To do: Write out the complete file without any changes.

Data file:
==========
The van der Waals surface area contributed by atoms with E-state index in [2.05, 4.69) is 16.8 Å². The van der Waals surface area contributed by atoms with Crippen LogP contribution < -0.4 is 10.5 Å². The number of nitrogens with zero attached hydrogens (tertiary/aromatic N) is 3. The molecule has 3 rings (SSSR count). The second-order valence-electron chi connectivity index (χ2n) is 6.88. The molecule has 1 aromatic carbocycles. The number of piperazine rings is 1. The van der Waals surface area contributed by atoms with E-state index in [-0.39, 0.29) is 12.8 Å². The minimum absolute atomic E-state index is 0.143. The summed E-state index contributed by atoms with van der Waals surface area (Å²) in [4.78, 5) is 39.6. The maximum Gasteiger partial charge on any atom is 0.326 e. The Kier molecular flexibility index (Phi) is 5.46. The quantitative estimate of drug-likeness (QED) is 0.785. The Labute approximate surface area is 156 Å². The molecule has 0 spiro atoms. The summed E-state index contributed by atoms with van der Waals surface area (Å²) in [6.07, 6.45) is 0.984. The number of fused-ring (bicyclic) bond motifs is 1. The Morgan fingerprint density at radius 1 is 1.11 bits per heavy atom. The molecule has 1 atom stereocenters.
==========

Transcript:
The van der Waals surface area contributed by atoms with E-state index in [2.05, 4.69) is 16.8 Å². The van der Waals surface area contributed by atoms with Crippen LogP contribution < -0.4 is 10.5 Å². The number of nitrogens with zero attached hydrogens (tertiary/aromatic N) is 3. The molecule has 3 rings (SSSR count). The second-order valence-electron chi connectivity index (χ2n) is 6.88. The molecule has 1 aromatic carbocycles. The number of piperazine rings is 1. The van der Waals surface area contributed by atoms with E-state index in [-0.39, 0.29) is 12.8 Å². The minimum absolute atomic E-state index is 0.143. The summed E-state index contributed by atoms with van der Waals surface area (Å²) in [4.78, 5) is 39.6. The maximum Gasteiger partial charge on any atom is 0.326 e. The Kier molecular flexibility index (Phi) is 5.46. The quantitative estimate of drug-likeness (QED) is 0.785. The Labute approximate surface area is 156 Å². The molecule has 0 spiro atoms. The summed E-state index contributed by atoms with van der Waals surface area (Å²) in [6.07, 6.45) is 0.984. The number of fused-ring (bicyclic) bond motifs is 1. The Morgan fingerprint density at radius 1 is 1.11 bits per heavy atom. The molecule has 1 atom stereocenters.